As the Minister pointed out, a new date of commencement has been set. The Minister informed me previously that the works would commence early in 2017 but he informed just now that the date has been moved back to 2019. St. Patrick’s school, Corduff, is a DEIS school in an area of significant economic difficulty where many parents are out of work. Under the previous Government, of which the Minister and I were members, many schools were built in the area. St. Patrick’s school is the only one outstanding and for some reason the Minister has no interest in it.
Deputy Richard Bruton: The Deputy’s comments do not become her. This is not a question of not having an interest. The school has a difficult history. As the Deputy stated, a design team was appointed in 2011. During stage 2(a) of the architectural planning, a request was made by the board of management for a brief change from the design team regarding the system. This required a recasting of the project and this caused a delay. Unfortunately, one of the consultants on the design team subsequently had to be replaced, causing a further delay. A new design team has been appointed, with which the Department is working closely. The Department has also indicated a clear timeframe for completing the project. There is no disinterest in this important project. However, as with other badly needed schools, things can go wrong and problems can arise with planning, sites and so forth. In this case, problems arose with the design team and contractual matters. The Department will continue to work closely with the school and has provided a clear timeframe for completing the tender process.
As for the price, we must await the submission of tenders before the price becomes clear.
Deputy Joan Burton: On his visit to the area last year, the Taoiseach indicated construction would commence shortly. Did that statement not mean anything? Is the Minister aware that the school is located in the area with the highest population growth in Ireland and probably western Europe? Under the previous Government, school after school was built and many of them experienced horrendous difficulties as various companies involved in the construction and design teams went into liquidation as a result of the economic collapse. St. Patrick’s school had a similar experience. However, whereas all the other schools have been rebuilt or had new schools provided, in Corduff, which is a DEIS area with high levels of poverty and economic deprivation and a relatively large number of people out of work, the children must look at the beautiful schools built by the previous Government in Dublin 15 realising that their school is not being built. What kind of a message does that send to children and parents?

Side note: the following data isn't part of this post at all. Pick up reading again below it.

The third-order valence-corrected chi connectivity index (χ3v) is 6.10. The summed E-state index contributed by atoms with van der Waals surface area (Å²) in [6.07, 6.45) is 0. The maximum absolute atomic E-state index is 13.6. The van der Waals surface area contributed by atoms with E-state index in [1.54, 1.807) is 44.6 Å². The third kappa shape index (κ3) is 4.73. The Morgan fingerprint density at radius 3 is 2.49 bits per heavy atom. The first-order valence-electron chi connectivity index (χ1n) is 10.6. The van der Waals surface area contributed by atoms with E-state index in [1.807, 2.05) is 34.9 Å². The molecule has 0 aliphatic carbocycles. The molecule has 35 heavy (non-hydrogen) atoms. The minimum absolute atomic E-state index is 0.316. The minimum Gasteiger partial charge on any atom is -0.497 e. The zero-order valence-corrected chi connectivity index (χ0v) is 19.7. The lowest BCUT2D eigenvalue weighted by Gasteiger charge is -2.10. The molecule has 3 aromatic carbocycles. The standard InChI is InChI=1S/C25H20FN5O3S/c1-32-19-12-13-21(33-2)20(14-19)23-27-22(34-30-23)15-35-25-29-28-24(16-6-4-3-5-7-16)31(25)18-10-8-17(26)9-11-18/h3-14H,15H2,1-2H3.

Deputy Richard Bruton: I will not involve myself in the local political issue the Deputy is raising. The problems that arose in this case were with the design team and had nothing to do with the Department. The school is back on track. The design team will submit a revised mechanical and electrical report and some important changes to the tender document by the end of May. The amendments are designed to ensure public works contracts protect small contractors when tender documents are being drawn up.
That will then allow the case to proceed to tender. The Department has given a timeline on that so the school can know the basis of its planning. This is being handled in the way that every other school is handled. A priority is given to this school because it is an important school but there have been difficulties with it and I recognise that. I think those difficulties are now overcome and we are proceeding with the project.